Segments From this episode
Ireland says the government actually doesn't need to borrow any more until well into next year. After working hard for their independence, the country isn't quick to give it up. Stephen Beard explains.
Ninety five percent of us just had less tax taken out of our paychecks -- about $65 dollars a month for families. But we didn't know it happened. Nancy Marshall Genzer reports.
As the U.S. faces ever-greater competition from abroad, the need for global entrepreneurship has never been greater. Mitchell Hartman explains.
The Federal Reserve has begun pumping money into the U.S. economy. But other countries claim the U.S. is adding to turmoil to the global currency markets. Allan Sloan explains.
New technology and climate change have made it easier to drill for oil deep off the icy coast of Greenland. The country is planning to award permits to oil companies soon. Eve Troeh reports.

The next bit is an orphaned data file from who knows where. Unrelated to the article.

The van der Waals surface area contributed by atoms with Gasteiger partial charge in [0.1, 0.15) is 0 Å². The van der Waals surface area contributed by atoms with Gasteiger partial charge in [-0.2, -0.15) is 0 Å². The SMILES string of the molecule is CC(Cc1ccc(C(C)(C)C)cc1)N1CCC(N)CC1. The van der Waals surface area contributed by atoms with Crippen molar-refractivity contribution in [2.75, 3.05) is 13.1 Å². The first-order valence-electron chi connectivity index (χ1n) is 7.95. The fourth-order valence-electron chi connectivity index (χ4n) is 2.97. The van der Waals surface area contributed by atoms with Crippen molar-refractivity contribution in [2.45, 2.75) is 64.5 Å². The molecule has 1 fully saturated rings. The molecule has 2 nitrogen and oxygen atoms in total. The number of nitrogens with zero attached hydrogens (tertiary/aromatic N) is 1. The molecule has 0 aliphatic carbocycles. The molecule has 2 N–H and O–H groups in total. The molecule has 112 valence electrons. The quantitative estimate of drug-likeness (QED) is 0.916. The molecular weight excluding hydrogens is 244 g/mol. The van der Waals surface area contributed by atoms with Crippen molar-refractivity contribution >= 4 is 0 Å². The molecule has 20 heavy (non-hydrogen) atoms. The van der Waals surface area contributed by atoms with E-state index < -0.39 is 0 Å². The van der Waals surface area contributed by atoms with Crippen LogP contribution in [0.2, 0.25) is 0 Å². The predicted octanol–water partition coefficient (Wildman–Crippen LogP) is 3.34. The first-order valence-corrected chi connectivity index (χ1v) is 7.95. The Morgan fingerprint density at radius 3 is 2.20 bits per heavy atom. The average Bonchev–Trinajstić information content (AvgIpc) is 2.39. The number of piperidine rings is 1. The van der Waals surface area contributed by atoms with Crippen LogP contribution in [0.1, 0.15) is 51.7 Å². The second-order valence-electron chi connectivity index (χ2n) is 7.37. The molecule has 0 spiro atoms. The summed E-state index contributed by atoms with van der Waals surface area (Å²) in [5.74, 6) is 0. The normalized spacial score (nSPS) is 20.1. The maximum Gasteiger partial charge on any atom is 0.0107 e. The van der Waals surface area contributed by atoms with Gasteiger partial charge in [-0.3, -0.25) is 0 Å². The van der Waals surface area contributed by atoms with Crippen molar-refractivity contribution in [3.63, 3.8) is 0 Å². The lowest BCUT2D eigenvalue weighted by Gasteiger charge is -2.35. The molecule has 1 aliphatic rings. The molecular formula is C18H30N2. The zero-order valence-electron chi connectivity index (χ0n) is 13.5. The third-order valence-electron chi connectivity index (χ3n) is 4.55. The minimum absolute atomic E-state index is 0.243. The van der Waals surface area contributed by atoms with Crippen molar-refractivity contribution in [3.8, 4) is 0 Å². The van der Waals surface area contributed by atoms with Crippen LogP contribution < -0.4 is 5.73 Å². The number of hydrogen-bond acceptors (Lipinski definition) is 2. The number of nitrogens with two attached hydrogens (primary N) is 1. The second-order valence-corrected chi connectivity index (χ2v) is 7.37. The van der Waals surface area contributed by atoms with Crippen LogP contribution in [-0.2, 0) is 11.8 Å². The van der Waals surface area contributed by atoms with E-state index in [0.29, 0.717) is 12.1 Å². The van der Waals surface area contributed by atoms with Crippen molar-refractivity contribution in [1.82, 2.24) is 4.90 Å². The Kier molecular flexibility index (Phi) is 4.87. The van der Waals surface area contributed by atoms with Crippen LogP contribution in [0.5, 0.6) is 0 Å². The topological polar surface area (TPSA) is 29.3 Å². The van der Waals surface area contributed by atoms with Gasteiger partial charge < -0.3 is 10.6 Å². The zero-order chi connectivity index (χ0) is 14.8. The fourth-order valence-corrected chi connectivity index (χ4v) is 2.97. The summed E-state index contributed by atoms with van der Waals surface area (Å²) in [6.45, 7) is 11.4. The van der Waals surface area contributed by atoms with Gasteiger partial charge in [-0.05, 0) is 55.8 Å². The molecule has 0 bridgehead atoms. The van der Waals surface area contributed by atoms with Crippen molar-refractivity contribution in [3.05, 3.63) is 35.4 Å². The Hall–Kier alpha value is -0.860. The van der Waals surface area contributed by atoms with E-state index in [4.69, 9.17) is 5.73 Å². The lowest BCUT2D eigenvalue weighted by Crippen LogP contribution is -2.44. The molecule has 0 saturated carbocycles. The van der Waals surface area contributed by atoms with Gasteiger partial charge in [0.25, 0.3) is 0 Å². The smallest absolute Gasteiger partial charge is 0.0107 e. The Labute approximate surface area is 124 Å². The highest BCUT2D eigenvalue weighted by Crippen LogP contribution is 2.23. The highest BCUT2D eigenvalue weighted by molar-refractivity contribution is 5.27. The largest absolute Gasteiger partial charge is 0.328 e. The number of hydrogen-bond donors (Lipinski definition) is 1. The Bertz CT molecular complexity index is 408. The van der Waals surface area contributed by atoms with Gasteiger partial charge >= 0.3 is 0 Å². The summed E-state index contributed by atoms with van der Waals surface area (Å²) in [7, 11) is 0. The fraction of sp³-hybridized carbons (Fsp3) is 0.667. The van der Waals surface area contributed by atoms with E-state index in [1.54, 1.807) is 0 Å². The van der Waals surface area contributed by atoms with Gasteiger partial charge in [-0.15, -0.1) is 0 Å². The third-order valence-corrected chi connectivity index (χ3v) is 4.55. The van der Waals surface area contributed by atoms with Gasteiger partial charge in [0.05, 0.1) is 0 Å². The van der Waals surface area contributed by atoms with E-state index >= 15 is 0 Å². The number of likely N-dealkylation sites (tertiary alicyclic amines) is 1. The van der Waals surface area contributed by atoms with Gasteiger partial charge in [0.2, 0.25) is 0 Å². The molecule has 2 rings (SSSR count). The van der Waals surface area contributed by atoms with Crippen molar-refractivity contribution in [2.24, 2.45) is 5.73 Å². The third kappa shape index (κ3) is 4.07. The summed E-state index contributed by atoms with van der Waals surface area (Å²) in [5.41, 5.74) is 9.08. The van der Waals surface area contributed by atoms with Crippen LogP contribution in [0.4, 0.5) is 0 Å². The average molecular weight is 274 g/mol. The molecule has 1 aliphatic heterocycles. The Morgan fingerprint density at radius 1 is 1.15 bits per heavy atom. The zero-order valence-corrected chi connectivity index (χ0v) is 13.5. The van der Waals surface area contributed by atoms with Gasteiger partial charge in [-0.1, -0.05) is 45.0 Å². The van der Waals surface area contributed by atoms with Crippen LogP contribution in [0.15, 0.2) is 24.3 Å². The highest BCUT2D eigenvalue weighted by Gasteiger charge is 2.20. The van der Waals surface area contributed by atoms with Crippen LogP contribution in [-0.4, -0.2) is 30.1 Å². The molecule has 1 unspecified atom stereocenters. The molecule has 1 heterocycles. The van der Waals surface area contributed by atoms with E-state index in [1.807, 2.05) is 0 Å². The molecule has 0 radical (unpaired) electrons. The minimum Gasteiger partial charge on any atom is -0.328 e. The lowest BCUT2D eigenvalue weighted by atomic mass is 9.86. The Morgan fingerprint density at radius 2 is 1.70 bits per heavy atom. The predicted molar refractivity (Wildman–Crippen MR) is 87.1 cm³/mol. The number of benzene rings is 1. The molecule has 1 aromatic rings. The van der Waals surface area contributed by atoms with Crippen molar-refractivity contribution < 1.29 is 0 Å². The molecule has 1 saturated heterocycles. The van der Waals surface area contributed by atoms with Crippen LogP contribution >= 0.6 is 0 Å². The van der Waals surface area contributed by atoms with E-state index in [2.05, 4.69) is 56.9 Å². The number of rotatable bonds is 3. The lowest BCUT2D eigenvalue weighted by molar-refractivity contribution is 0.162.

Ireland is rejecting its comparison to Greece, saying it is working with European leaders to help stabilize the economy, and insisting that it can pay its bills for the foreseeable future.
AOL has announced Project Phoenix, the long-awaited overhaul of its email. And later this morning, Facebook is expected to announce an email service. Stacey Vanek Smith has more.
General Motors will reportedly go through with its initial public offering on Thursday. In China, state media reports the car maker SAIC Motor -- a Chinese company -- has agreed to buy a big stake in the American automaker.
As we head into the holiday season, retailers had some good news today -- October sales are up 1.2 percent, beating expectations. Jaclyn Giovis explains.
This week is expected to be the biggest week of initial public offerings in a couple of years. Patrick Foulis wrote "The coming wave" of Chinese takeovers, the latest cover story of the Economist, and he discusses the greater meaning with Jeremy Hobson.
Marketplace Morning Report for Monday, November 15, 2010